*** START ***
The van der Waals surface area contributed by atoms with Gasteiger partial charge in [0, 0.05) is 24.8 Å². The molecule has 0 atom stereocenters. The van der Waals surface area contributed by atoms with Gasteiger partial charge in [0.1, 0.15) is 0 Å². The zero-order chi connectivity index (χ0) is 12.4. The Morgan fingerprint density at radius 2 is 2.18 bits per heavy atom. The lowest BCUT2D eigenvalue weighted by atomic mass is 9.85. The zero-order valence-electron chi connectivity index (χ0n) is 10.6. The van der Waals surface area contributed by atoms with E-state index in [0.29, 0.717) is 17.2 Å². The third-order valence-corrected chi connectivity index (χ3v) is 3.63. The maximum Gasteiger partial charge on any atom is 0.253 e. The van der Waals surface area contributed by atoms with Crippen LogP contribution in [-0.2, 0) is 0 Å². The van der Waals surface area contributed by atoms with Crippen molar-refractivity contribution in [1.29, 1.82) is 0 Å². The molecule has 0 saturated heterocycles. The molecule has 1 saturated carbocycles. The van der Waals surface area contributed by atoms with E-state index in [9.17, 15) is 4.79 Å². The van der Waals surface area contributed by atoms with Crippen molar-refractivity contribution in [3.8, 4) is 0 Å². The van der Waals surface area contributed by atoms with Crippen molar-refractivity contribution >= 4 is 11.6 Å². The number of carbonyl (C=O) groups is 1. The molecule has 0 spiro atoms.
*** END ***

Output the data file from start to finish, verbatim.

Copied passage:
The van der Waals surface area contributed by atoms with Gasteiger partial charge in [0, 0.05) is 24.8 Å². The molecule has 0 atom stereocenters. The van der Waals surface area contributed by atoms with Gasteiger partial charge in [0.1, 0.15) is 0 Å². The zero-order chi connectivity index (χ0) is 12.4. The Morgan fingerprint density at radius 2 is 2.18 bits per heavy atom. The lowest BCUT2D eigenvalue weighted by atomic mass is 9.85. The zero-order valence-electron chi connectivity index (χ0n) is 10.6. The van der Waals surface area contributed by atoms with E-state index in [0.29, 0.717) is 17.2 Å². The third-order valence-corrected chi connectivity index (χ3v) is 3.63. The maximum Gasteiger partial charge on any atom is 0.253 e. The van der Waals surface area contributed by atoms with Crippen LogP contribution in [-0.2, 0) is 0 Å². The van der Waals surface area contributed by atoms with Crippen molar-refractivity contribution in [1.29, 1.82) is 0 Å². The molecule has 0 saturated heterocycles. The molecule has 1 saturated carbocycles. The van der Waals surface area contributed by atoms with E-state index in [9.17, 15) is 4.79 Å². The van der Waals surface area contributed by atoms with Crippen molar-refractivity contribution in [3.8, 4) is 0 Å². The van der Waals surface area contributed by atoms with Crippen molar-refractivity contribution >= 4 is 11.6 Å². The number of carbonyl (C=O) groups is 1. The molecule has 0 spiro atoms.